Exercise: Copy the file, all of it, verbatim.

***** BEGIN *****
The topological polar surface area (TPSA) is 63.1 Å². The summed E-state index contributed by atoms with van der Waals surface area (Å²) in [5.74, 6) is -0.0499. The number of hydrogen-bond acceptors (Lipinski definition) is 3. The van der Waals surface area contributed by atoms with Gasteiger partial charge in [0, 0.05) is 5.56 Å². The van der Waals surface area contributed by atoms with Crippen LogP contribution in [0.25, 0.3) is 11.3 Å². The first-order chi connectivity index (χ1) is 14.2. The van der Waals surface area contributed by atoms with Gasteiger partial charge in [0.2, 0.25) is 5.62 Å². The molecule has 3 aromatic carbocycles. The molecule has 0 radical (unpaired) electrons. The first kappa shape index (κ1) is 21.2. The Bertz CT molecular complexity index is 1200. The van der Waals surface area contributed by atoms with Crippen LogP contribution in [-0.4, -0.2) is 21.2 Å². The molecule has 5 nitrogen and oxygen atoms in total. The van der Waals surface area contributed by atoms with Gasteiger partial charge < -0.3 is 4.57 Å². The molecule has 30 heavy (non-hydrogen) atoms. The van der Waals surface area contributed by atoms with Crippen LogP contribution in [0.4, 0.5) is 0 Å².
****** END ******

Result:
The topological polar surface area (TPSA) is 63.1 Å². The summed E-state index contributed by atoms with van der Waals surface area (Å²) in [5.74, 6) is -0.0499. The number of hydrogen-bond acceptors (Lipinski definition) is 3. The van der Waals surface area contributed by atoms with Gasteiger partial charge in [0, 0.05) is 5.56 Å². The van der Waals surface area contributed by atoms with Crippen LogP contribution in [0.25, 0.3) is 11.3 Å². The first-order chi connectivity index (χ1) is 14.2. The van der Waals surface area contributed by atoms with Gasteiger partial charge in [0.2, 0.25) is 5.62 Å². The molecule has 3 aromatic carbocycles. The molecule has 0 radical (unpaired) electrons. The first kappa shape index (κ1) is 21.2. The Bertz CT molecular complexity index is 1200. The van der Waals surface area contributed by atoms with Crippen LogP contribution in [-0.4, -0.2) is 21.2 Å². The molecule has 5 nitrogen and oxygen atoms in total. The van der Waals surface area contributed by atoms with Gasteiger partial charge < -0.3 is 4.57 Å². The molecule has 30 heavy (non-hydrogen) atoms. The van der Waals surface area contributed by atoms with Crippen LogP contribution in [0.4, 0.5) is 0 Å².